Systems Management Defined
Systems management is a journey, not a destination. That is to say, it is not something achieved at a point in time. Systems management encompasses all points in the IT service triangle, as displayed in Figure 1.1, including a set of processes and the tools and people that implement them. Although the role of each varies at different points within the IT service life cycle, the end goals do not change. How effectively these components are utilized determines the ultimate degree of success, which manifests itself in the outputs of productive employees producing and delivering quality products and services.
Figure 1.1 The IT service triangle includes people, process, and technology.
At a process level, systems management touches nearly every area of your IT operations. It can continually manage a computing resource, such as a client workstation, from the initial provisioning of the OS and hardware to end-of-life, when user settings are migrated to a new machine. The hardware and software inventory data collected by your systems management solution can play a key role in incident and problem management, by providing information that facilitates faster troubleshooting.
As IT operations grow in size, scope, complexity, and business impact, the common denominator at all phases is efficiency and automation, based on repeatable processes that conform to industry best practices. Achieving this necessitates capturing subject matter expertise and business context into a repeatable, partially or fully automated process. At the beginning of the service life cycle is the service provisioning, which from a systems management perspective means OS and software deployment. Automation at this phase can save hours or days of manual deployment effort in each iteration.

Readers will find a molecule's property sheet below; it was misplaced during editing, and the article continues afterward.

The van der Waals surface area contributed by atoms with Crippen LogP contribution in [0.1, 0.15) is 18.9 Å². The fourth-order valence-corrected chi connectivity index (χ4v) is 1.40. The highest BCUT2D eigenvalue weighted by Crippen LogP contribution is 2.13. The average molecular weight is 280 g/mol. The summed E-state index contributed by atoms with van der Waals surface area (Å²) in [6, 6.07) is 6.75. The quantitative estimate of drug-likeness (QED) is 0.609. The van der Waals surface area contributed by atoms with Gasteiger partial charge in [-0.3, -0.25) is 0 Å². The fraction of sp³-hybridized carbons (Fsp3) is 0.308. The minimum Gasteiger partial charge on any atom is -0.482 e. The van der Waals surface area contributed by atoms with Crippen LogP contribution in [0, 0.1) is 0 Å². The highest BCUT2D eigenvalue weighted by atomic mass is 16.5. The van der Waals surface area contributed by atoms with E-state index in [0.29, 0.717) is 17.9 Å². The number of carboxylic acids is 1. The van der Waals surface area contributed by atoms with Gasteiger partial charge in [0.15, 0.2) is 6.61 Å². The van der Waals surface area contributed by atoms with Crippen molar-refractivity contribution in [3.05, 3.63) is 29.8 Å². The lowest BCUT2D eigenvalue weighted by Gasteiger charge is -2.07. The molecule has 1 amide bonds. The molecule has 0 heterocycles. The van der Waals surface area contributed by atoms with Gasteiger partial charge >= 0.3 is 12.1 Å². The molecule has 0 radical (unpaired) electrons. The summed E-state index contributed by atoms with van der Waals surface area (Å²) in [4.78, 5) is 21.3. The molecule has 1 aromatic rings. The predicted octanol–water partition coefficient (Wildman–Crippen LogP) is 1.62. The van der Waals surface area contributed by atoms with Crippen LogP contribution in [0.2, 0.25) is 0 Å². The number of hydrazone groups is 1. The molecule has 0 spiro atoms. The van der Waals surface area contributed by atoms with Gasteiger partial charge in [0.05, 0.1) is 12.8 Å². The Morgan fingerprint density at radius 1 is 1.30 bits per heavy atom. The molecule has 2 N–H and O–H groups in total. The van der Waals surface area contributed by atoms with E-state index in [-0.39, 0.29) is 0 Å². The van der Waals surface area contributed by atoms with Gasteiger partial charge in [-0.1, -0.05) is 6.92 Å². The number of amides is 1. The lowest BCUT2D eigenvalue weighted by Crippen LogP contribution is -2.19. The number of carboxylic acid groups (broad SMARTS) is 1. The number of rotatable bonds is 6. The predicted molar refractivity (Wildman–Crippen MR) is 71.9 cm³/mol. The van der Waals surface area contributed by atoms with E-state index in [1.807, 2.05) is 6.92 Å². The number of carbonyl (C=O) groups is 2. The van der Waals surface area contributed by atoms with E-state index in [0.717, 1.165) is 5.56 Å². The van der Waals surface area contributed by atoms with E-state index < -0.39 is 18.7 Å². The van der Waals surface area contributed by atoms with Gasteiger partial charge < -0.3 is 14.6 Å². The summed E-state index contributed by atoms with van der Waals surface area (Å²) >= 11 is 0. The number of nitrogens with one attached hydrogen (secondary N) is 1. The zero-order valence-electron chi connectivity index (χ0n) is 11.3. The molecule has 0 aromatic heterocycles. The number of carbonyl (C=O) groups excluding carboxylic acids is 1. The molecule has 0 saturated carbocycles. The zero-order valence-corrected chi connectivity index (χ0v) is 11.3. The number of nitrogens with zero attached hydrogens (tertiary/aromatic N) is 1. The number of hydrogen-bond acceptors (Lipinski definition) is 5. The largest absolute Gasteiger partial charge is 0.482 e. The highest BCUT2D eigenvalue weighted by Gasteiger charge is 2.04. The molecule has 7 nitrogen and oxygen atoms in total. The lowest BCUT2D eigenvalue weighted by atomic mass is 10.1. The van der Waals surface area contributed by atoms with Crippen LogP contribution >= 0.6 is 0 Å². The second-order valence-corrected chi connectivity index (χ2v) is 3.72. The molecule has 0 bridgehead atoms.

After resources are in production, the focus expands to include managing and maintaining systems, via ongoing activities IT uses to manage the health and configuration of systems. These activities may touch areas such as configuration management, by monitoring for unwanted changes in standard system and application configuration baselines.
As the service life cycle continues, systems management can affect release management in the form of software upgrades. Activities include software-metering activities, such as reclaiming unused licenses for reuse elsewhere. If you are able to automate these processes to a great degree, you achieve higher reliability and security, greater availability, better asset allocation, and a more predictable IT environment. These translate into business agility, more efficient, less expensive operations, with a greater ability to respond quickly to changing conditions.
Reducing costs and increasing productivity in IT Service Management are important because efficiency in operations frees up money for innovation and product improvements. Information security is also imperative because the price tag of compromised systems and data recovery from security exposures can be large, and those costs continue to rise each year.